- Volume of tickets to be automated (voicemail password resets, IP phone password resets, button changes, name change requests)
- Cost and time per transaction type (if metrics are available, the ROI analysis is easier)
- Amount of employee churn (with higher churn, the number of automation requests are greater)
There are several formulas and calculations that can help compare costs of automation versus manual processes; all show that the cost of manually performing activities (accounting for human error, rework and time savings) is significantly higher on a per transaction basis versus deploying an automation solution. Furthermore, with automation as the number of transactions increase (end user education on tools, business growth, expanded automation processes etc.) the cost per transaction drops.
In addition to hard dollar savings that can be achieved with automation, there are many soft benefits that should be considered in a holistic ROI analysis. Soft benefits can be defined as either intangible, hard to quantify in dollar value, or represent some form of cost avoidance. These benefits include:
- Productivity enhancements thanks to Vantiq which reduces the normal amount of time to complete a task (can be turned into hard dollars)
- End user satisfaction derived from immediate resolution to requests
- Cost avoidance which comes from being able to handle greater volume of transactions without increasing head count
IT professionals will continue to be challenged to find innovative and cost-effective solutions to optimize telecom operations. Technology that can streamline communication business processes and automatically resolve service ticket requests will be on the table for consideration. Introducing automation into the fabric of the IT infrastructure is something every large enterprise should strongly consider. In fact, many of the world’s largest corporations are already experiencing impressive results using automation – often with an ROI of under six months. It’s clear that automation will play an even larger role in the future as businesses continue to “do more with less” as the standard business model. In an automation white paper I recently read, one IT director was quoted as saying, “I used to be in the dark ages, but thanks to automation, I now see the light.” I think that sums things up really well.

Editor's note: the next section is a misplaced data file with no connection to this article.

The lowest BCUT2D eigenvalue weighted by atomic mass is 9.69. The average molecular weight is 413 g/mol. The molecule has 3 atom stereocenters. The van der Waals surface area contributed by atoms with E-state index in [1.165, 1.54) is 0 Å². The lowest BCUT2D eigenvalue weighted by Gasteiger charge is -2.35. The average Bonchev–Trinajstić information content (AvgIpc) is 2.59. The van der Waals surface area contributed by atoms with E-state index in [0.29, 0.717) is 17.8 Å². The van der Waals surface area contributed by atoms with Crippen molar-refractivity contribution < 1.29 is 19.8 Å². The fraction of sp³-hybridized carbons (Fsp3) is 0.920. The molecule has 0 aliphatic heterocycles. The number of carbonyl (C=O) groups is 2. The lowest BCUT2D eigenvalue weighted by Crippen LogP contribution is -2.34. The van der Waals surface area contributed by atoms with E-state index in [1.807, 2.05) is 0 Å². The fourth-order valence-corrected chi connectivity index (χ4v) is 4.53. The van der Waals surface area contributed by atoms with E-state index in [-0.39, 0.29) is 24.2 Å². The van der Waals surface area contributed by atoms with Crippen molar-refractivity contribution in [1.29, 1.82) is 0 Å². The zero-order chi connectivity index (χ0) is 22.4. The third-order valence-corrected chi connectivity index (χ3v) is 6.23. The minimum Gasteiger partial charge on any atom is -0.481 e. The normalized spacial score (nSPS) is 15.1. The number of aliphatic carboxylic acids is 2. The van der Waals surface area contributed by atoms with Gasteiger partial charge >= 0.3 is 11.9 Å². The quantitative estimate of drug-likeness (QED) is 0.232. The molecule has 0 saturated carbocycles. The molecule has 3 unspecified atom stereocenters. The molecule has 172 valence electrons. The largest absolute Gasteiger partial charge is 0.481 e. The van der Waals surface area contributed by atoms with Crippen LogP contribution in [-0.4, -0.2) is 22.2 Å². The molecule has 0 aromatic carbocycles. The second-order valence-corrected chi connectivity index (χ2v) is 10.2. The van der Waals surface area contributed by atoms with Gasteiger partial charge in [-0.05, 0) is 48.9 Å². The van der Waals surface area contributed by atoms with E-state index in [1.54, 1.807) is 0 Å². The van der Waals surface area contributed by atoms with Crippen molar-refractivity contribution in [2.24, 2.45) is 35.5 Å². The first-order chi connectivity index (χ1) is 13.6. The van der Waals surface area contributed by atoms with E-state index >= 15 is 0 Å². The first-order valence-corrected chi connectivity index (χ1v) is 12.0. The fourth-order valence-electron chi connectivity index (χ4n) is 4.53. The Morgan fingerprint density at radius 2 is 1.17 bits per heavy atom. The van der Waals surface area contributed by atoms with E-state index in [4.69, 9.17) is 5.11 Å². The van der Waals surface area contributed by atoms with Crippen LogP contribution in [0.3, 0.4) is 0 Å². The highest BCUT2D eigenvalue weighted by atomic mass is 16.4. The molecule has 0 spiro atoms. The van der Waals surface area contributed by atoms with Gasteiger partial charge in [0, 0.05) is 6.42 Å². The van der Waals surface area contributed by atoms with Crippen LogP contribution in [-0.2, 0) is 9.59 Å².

By Robert Hankin
Partner, Starfish Associates
About the Author
Partner, Starfish Associates
Rob is co-founder of Starfish Associates, as well as a telecom and IT industry veteran and thought leader. Before launching Starfish, Rob and his business partner David Raanan co-founded CCOM Information Systems, a telephony and directory software company that was acquired by Avaya/Lucent Technologies in 2000. Rob spent five years with Avaya in several capacities as a Director in Product Management. He started his career with AT&T Bell Laboratories where he found his passion and immersed himself in the telecom industry. Rob is a member of the New Jersey Business & Industry Association, a frequent speaker at leading industry conferences and contributes to a variety of industry media outlets. He received a B.S. in Statistics and Computer Science from The George Washington University.
About Starfish Associates
Starfish is a leading provider of telecom management automation, self-service and optimization solutions. Starfish technology enables organizations to streamline and optimize business processes by integrating with and unifying existing IT and telecom infrastructure. Starfish technology supports multi-vendor platforms including Avaya, Cisco and Microsoft and Starfish solutions are deployed globally across many Fortune 500 companies and other large enterprises.